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Unacceptable Anger From 'The Woman Upstairs'

by NPR Staff
May 19, 2013 (All Things Considered)

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Claire Messud is also the author of  When the World Was Steady, The Hunters, The Last Life and The Emperor's Children.

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The main character of Claire Messud's novel, The Woman Upstairs, is a good woman. Nora is a 37-year-old elementary school teacher — responsible, kind and reliable. She is also very, very angry.

Her dreams of being an artist have been suppressed; she is seething inside with rage and resentment. But she keeps her anger in until she meets another woman who has everything she does not: a husband, a child and a successful art career. And then everything begins to unravel. As Nora's relationship with the woman and her family deepens, her inner life begins to come out.

Messud spoke with NPR's Jacki Lyden about the book and about how Nora's character is different from other female protagonists.


Interview Highlights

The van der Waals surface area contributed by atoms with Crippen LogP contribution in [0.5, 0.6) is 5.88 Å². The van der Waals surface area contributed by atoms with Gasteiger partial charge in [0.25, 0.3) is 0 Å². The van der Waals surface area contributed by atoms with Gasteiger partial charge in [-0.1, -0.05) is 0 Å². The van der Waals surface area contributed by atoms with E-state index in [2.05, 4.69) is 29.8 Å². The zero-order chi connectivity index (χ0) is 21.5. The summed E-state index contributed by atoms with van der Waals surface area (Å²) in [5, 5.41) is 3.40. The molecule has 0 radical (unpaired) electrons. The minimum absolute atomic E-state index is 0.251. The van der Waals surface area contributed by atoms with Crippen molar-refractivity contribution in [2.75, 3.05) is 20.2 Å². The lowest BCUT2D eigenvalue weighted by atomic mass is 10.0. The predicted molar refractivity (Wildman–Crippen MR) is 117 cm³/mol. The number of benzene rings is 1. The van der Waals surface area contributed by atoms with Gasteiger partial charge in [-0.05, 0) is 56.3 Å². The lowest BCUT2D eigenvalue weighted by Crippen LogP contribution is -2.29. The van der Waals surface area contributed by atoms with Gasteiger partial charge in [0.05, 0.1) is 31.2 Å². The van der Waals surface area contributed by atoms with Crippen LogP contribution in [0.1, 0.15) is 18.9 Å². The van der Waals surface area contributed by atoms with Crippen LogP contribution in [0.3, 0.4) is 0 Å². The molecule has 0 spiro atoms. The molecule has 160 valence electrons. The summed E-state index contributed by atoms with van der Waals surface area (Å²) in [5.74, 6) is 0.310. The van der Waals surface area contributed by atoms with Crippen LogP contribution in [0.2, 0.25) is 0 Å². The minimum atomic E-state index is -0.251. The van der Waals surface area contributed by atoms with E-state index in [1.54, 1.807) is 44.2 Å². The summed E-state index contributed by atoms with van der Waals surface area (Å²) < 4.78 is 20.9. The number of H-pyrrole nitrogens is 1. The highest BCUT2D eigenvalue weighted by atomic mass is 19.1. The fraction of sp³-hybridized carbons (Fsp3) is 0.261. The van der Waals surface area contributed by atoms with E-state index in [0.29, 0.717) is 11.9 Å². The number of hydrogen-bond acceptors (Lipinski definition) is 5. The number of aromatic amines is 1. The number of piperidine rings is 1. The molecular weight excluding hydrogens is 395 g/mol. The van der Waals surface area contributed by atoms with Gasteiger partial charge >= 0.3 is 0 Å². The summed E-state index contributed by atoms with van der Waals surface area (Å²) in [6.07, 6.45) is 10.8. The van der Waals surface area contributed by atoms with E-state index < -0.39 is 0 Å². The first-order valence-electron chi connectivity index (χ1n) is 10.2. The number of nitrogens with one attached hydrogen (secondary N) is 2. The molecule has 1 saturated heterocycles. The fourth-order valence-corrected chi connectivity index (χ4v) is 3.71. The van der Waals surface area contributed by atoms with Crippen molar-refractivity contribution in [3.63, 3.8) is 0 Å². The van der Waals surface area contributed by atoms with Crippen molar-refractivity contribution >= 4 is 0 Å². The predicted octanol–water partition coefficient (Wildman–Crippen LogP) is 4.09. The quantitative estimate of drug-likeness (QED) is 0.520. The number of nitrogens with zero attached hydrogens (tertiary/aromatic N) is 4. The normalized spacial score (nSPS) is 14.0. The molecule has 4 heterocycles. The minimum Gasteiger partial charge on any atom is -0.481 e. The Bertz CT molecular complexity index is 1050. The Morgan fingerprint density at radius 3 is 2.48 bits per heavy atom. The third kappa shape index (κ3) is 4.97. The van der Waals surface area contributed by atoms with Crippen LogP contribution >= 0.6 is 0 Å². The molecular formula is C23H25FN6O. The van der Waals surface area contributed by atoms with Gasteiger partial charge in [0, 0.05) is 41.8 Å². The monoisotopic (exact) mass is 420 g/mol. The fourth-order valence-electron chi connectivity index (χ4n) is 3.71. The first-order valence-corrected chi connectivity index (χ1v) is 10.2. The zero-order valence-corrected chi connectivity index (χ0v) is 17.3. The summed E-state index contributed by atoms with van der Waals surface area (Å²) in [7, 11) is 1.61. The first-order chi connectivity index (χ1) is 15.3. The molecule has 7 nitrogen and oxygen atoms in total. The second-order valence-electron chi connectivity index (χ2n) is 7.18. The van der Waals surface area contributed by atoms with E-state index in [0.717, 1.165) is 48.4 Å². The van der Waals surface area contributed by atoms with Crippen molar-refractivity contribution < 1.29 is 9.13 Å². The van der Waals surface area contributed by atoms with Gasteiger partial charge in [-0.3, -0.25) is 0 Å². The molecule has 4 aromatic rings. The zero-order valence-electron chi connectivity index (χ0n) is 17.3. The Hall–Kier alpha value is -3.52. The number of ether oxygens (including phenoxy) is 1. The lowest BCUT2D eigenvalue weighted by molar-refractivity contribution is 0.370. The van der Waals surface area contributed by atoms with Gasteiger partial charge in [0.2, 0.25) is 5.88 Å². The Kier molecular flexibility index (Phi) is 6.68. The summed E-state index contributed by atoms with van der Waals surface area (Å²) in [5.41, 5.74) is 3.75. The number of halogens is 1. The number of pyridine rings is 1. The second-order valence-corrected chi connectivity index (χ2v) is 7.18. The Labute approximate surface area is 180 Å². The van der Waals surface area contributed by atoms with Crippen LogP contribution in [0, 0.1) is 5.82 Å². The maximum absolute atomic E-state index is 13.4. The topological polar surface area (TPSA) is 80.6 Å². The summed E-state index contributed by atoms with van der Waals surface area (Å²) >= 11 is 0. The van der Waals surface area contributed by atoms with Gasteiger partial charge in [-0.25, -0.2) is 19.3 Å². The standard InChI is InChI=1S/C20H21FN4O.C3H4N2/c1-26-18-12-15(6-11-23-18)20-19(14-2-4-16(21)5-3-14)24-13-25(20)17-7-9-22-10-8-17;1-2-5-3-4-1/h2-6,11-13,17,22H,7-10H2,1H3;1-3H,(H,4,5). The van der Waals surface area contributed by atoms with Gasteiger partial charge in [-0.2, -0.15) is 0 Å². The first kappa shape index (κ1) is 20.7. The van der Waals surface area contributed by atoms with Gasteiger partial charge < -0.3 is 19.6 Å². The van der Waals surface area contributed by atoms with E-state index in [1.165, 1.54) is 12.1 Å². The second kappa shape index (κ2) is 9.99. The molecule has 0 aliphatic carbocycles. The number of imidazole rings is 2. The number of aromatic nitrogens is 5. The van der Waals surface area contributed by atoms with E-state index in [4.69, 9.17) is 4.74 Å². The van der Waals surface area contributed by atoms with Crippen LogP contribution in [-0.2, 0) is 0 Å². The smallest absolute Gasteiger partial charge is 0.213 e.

On the literary inspiration for her main character

"It's in part a response to existing, ranting, misfit narrators — the granddaddy of them being Dostoevsky's Underground man. And, of course, Ralph Ellison's Invisible Man was a response to Dostoevsky. But there aren't many ranting women. So she is, Nora is, a ranting woman who is — you wouldn't, meeting Nora, think of her as a misfit, but her interior life is roiling."

On what feminism meant for an older generation

"My mother was, perhaps, I mean, she was absolutely a feminist in her heart, but by 1970 when the Female Eunuch was published and Ms. Magazine came out, she was a 37-year-old mother with two children who had been moving around following her husband's career. And the idea that she could realize her dreams was not possible. So it was something that was very much instilled in me by my mother that I needed to be financially independent. So for Nora, she has a similar message from her mother that you can't necessarily earn a living being an artist."

On why anger in women makes us uncomfortable

"Well, I think women's anger is unacceptable. We live in a culture that wants to put a redemptive face on everything, so anger doesn't sit well with any of us. But I think women's anger sits less well than anything else. Women's anger is very scary to people, and to no one more than to other women, who think my goodness, if I let the lid off, where would we be?"

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